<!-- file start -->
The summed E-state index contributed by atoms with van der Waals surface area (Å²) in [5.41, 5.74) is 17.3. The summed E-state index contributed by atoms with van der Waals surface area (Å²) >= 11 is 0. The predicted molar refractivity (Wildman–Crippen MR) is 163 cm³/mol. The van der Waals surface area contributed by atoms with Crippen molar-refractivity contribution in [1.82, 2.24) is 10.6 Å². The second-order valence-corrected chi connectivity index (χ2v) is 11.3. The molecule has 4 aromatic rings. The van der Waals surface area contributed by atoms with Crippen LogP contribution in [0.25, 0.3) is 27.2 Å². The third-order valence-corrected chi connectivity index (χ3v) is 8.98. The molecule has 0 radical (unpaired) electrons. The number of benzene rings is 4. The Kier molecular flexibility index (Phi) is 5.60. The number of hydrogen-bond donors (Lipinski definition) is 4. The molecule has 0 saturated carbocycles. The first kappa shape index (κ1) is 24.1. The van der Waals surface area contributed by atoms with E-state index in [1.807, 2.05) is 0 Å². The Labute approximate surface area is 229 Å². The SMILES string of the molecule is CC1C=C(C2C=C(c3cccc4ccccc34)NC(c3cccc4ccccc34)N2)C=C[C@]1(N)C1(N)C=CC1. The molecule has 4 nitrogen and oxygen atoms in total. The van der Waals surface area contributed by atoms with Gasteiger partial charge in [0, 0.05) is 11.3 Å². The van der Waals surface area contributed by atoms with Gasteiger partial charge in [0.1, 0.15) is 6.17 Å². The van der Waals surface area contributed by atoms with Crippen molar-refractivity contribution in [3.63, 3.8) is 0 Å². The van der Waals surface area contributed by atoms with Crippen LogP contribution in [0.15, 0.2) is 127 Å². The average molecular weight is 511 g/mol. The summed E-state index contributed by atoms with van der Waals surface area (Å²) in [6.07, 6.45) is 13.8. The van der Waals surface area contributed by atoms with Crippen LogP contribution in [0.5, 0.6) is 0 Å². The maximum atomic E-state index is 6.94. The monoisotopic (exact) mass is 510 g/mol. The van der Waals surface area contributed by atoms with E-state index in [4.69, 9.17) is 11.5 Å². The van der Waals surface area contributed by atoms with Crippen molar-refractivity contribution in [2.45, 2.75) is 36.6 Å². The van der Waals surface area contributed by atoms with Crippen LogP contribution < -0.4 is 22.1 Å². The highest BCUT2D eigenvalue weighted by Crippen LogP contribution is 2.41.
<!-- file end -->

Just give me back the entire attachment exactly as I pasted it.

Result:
The summed E-state index contributed by atoms with van der Waals surface area (Å²) in [5.41, 5.74) is 17.3. The summed E-state index contributed by atoms with van der Waals surface area (Å²) >= 11 is 0. The predicted molar refractivity (Wildman–Crippen MR) is 163 cm³/mol. The van der Waals surface area contributed by atoms with Crippen molar-refractivity contribution in [1.82, 2.24) is 10.6 Å². The second-order valence-corrected chi connectivity index (χ2v) is 11.3. The molecule has 4 aromatic rings. The van der Waals surface area contributed by atoms with Crippen LogP contribution in [0.25, 0.3) is 27.2 Å². The third-order valence-corrected chi connectivity index (χ3v) is 8.98. The molecule has 0 radical (unpaired) electrons. The number of benzene rings is 4. The Kier molecular flexibility index (Phi) is 5.60. The number of hydrogen-bond donors (Lipinski definition) is 4. The molecule has 0 saturated carbocycles. The first kappa shape index (κ1) is 24.1. The van der Waals surface area contributed by atoms with E-state index in [1.807, 2.05) is 0 Å². The Labute approximate surface area is 229 Å². The SMILES string of the molecule is CC1C=C(C2C=C(c3cccc4ccccc34)NC(c3cccc4ccccc34)N2)C=C[C@]1(N)C1(N)C=CC1. The molecule has 4 nitrogen and oxygen atoms in total. The van der Waals surface area contributed by atoms with Gasteiger partial charge in [0, 0.05) is 11.3 Å². The van der Waals surface area contributed by atoms with Gasteiger partial charge in [0.1, 0.15) is 6.17 Å². The van der Waals surface area contributed by atoms with Crippen molar-refractivity contribution in [3.63, 3.8) is 0 Å². The van der Waals surface area contributed by atoms with Crippen LogP contribution in [0.15, 0.2) is 127 Å². The average molecular weight is 511 g/mol. The summed E-state index contributed by atoms with van der Waals surface area (Å²) in [6.07, 6.45) is 13.8. The van der Waals surface area contributed by atoms with Crippen LogP contribution in [0.5, 0.6) is 0 Å². The maximum atomic E-state index is 6.94. The monoisotopic (exact) mass is 510 g/mol. The van der Waals surface area contributed by atoms with E-state index in [4.69, 9.17) is 11.5 Å². The van der Waals surface area contributed by atoms with Crippen molar-refractivity contribution in [2.45, 2.75) is 36.6 Å². The van der Waals surface area contributed by atoms with Crippen LogP contribution < -0.4 is 22.1 Å². The highest BCUT2D eigenvalue weighted by Crippen LogP contribution is 2.41.